So far, the direct impact on China’s GDP of the current range of tariffs imposed is manageable. Even if raised to 25 per cent across-the-board tariffs it would likely have only had a marginal impact on Chinese growth (reducing it by approximately 100 basis points in our estimations), and that’s before currency and policy offsets.
China equities: peak pessimism?
The re-rating in China’s onshore A shares during 2018 has been significant. But with valuations now comfortably below long-term averages, potential for margin expansion and a firm sense that investor sentiment is at peak pessimism, we believe there is value to be found.
While the 1-year forward price-earnings ratio for the MSCI China A Onshore index is still around 10 per cent above its 2014 low, it trades at around a 40 per cent discount to its long-term average. For long-term investors, this is likely to prove an attractive entry point. We believe there are opportunities in energy and industrials, high-quality real estate and select consumer-led areas of the market. Further signs of coordinated fiscal policy stimulus would provide the catalyst for a more aggressive tactical allocation.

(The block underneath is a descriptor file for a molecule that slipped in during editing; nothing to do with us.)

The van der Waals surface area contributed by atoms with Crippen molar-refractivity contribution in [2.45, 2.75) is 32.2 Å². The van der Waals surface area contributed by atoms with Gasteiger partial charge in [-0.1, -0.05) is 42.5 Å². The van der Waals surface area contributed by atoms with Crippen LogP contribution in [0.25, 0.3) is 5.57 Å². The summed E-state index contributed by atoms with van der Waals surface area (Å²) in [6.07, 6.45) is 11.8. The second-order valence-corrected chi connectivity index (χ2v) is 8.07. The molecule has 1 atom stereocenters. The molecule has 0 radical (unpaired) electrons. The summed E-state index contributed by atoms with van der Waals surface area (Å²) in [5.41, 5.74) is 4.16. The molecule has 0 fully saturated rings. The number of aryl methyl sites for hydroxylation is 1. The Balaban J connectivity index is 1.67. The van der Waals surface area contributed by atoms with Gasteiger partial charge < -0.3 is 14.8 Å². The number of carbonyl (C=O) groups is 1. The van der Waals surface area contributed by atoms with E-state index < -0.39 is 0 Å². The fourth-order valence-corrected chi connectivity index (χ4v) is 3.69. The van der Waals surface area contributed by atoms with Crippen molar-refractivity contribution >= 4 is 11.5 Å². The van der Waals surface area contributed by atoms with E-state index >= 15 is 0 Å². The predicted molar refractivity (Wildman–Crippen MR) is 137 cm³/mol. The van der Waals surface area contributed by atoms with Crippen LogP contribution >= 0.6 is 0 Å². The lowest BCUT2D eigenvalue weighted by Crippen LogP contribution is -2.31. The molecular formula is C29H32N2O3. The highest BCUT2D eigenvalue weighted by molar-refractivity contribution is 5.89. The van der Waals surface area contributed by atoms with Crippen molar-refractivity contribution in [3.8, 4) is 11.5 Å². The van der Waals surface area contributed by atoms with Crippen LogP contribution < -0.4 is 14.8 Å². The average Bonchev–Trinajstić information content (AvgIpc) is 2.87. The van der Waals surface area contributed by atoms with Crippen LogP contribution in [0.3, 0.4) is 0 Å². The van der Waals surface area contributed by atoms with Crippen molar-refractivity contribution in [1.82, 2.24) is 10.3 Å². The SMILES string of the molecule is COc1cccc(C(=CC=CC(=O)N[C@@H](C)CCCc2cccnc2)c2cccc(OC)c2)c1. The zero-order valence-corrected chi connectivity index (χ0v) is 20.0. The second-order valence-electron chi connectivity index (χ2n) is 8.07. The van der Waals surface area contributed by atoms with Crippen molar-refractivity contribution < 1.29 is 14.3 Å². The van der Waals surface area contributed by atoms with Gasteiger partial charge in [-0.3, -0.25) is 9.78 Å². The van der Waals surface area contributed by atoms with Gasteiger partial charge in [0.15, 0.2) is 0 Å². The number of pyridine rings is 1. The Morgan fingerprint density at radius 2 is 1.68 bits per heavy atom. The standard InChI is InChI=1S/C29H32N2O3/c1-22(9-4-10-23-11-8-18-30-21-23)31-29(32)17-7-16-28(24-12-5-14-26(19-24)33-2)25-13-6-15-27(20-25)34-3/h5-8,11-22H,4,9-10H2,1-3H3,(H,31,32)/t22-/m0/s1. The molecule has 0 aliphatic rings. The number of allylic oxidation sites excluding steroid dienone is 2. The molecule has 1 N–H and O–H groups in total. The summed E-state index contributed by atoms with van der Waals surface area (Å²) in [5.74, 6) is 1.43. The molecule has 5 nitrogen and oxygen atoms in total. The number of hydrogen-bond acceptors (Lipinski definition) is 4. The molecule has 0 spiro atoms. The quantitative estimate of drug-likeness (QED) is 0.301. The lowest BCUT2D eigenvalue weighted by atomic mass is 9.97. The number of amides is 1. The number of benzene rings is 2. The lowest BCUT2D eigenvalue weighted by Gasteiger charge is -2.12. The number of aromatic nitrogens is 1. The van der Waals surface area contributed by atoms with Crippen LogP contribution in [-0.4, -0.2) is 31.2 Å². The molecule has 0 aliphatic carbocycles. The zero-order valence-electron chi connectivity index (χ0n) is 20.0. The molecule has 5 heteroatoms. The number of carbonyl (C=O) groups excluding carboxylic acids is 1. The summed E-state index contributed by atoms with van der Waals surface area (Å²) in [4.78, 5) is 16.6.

An attractive entry point may not be that far off in H shares either - valuations now trade close to their cyclical lows on average, according to some measures. Meanwhile, southbound flows may return if sentiment improves on the mainland and if the pace of US interest rate hikes is slower than expected, which is now a distinct possibility. For extending risk, we prefer H shares to Taiwan equities, which suffer from the maturing semiconductor cycle, less scope for margin expansion and a smaller valuation cushion.
China offshore USD corporate bonds: brighter prospects
China high yield USD bonds currently offer a better balance of risk and return than equities due to their attractive yield cushion, which helps dampen volatility, and current valuations present attractive total return potential. Since December 1998, credit spreads have only been wider than their current level 14 per cent of the time. Meanwhile, credit ratings remain on an upward trend following a couple years of solid earnings growth, which has helped keep leverage ratios in check.